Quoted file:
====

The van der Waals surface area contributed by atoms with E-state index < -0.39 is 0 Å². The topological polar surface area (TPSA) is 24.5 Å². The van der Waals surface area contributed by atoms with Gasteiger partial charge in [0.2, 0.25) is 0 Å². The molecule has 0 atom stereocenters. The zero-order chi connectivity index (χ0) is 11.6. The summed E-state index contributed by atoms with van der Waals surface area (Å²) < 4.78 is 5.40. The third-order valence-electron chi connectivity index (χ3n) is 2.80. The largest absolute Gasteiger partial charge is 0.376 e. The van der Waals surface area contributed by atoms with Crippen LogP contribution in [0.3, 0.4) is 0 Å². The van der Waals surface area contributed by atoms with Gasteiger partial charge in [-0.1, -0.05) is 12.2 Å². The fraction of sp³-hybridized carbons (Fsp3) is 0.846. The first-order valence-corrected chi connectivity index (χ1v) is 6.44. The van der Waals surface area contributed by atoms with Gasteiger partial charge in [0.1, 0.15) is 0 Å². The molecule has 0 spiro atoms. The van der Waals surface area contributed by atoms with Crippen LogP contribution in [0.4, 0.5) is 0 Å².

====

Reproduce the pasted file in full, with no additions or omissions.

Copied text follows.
The van der Waals surface area contributed by atoms with E-state index < -0.39 is 0 Å². The topological polar surface area (TPSA) is 24.5 Å². The van der Waals surface area contributed by atoms with Gasteiger partial charge in [0.2, 0.25) is 0 Å². The molecule has 0 atom stereocenters. The zero-order chi connectivity index (χ0) is 11.6. The summed E-state index contributed by atoms with van der Waals surface area (Å²) < 4.78 is 5.40. The third-order valence-electron chi connectivity index (χ3n) is 2.80. The largest absolute Gasteiger partial charge is 0.376 e. The van der Waals surface area contributed by atoms with Crippen LogP contribution in [0.3, 0.4) is 0 Å². The van der Waals surface area contributed by atoms with Gasteiger partial charge in [-0.1, -0.05) is 12.2 Å². The fraction of sp³-hybridized carbons (Fsp3) is 0.846. The first-order valence-corrected chi connectivity index (χ1v) is 6.44. The van der Waals surface area contributed by atoms with Gasteiger partial charge in [0.1, 0.15) is 0 Å². The molecule has 0 spiro atoms. The van der Waals surface area contributed by atoms with Crippen LogP contribution in [0.4, 0.5) is 0 Å².